First, my teacher told us to change from bearings to standard positions, so I did that. For the plane, I have that it is flying at 110 degrees. For the wind, I have that it is blowing at 130 degrees.
OK. Subtracting from 90, then adding 360 if necessary to make it positive is correct.
I took the arctan of (398.858/-156.092) to try to get the angle, and I got -68.627 degrees.
You need to be careful with inverse trig functions. They introduce an ambiguity. arctan cannot distinguish between an angle and that angle plus 180 degrees, so it could be 180-68.63. You need to consider the physical situation.
In view of the convention you converted to, the angle calculated will be anticlockwise from E. You should probably convert back to the navigational convention.

haruspex said:
You need to be careful with inverse trig functions. They introduce an ambiguity. arctan cannot distinguish between an angle and that angle plus 180 degrees, so it could be 180-68.63. You need to consider the physical situation.
In view of the convention you converted to, the angle calculated will be anticlockwise from E. You should probably convert back to the navigational convention.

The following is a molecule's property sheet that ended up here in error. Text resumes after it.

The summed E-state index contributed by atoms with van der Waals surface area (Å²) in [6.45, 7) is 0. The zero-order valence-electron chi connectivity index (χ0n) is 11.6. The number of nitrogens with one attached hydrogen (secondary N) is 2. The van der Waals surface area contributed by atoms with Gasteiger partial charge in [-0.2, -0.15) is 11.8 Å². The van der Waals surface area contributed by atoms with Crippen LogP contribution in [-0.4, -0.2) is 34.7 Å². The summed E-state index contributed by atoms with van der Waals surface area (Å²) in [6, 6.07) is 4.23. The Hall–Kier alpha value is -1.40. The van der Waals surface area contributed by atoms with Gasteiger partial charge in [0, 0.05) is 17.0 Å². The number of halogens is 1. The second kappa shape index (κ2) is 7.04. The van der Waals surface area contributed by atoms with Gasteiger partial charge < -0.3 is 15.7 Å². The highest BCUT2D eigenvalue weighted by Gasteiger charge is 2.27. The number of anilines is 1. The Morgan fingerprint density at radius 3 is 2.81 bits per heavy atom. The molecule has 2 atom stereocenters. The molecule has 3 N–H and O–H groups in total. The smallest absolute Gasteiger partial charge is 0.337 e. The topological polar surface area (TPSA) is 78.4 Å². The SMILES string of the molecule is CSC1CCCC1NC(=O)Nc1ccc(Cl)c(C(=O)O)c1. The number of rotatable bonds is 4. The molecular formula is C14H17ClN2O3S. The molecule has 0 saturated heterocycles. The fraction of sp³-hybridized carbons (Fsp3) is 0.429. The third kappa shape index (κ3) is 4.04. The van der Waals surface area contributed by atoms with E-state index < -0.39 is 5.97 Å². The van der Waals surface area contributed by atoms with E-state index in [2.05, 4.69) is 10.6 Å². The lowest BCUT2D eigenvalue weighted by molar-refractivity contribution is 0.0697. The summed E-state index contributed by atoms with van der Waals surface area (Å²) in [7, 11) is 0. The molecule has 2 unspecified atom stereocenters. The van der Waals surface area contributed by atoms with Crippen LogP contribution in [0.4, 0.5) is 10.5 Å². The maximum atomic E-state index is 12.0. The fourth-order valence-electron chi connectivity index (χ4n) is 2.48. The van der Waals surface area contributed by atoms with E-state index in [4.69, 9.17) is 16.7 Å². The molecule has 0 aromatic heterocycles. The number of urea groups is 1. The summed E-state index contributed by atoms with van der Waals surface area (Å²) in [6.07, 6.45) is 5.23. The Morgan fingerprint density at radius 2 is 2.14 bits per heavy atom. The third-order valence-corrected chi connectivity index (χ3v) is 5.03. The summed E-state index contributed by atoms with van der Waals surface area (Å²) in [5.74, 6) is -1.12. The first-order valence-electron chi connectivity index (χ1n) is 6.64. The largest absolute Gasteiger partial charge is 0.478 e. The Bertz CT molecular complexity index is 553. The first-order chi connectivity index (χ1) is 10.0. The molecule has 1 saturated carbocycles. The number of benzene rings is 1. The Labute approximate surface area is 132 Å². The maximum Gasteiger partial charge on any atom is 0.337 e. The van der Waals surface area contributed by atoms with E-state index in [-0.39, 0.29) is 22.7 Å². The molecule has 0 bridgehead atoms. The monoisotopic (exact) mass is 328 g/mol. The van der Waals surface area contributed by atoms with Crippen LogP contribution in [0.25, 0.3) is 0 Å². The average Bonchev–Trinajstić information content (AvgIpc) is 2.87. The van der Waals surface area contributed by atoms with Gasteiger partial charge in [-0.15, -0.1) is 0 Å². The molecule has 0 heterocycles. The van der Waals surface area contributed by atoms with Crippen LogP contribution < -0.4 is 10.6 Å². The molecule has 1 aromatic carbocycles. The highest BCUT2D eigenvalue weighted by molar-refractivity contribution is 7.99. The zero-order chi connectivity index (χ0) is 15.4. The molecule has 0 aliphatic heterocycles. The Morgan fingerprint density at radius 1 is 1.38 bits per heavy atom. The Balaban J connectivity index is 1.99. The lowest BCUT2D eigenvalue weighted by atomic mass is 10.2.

180-68.63 is 111.37 degrees, which is 338.63 degrees for navigation. Is that the answer the problem is looking for and if so, did I need to convert to "standard" convention at all?

which is 338.63 degrees for navigation
Sounds right.
did I need to convert to "standard" convention at all?
No. The mapping is a reflection about the line x=y, so it would have been easier simply to swap the x and y axes.

haruspex said:
Sounds right.

No. The mapping is a reflection about the line x=y, so it would have been easier simply to swap the x and y axes.
Thank you very much for your help!

## 1. How do you find the ground speed of an airplane?

The ground speed of an airplane can be calculated by dividing the distance traveled by the time taken. This can be done using a GPS system or by using the distance and time measurements from the departure and arrival airports.

## 2. What factors affect the ground speed of an airplane?

The ground speed of an airplane can be affected by various factors such as wind speed and direction, altitude, weight of the airplane, and air temperature. These factors can either increase or decrease the ground speed of an airplane.

## 3. How do you determine the direction of an airplane?

The direction of an airplane can be determined by using a compass or a GPS system. The compass will show the direction of the airplane in relation to magnetic north, while the GPS system will show the direction of the airplane in relation to true north.

## 4. Is the ground speed of an airplane the same as its air speed?

No, the ground speed and air speed of an airplane are not the same. Air speed is the speed at which the airplane is moving through the air, while ground speed is the speed at which the airplane is moving over the ground.

## 5. Why is it important to know the ground speed and direction of an airplane?

Knowing the ground speed and direction of an airplane is important for navigation and flight planning. It helps pilots determine the most efficient route to their destination and to adjust their flight plan in case of changing weather conditions.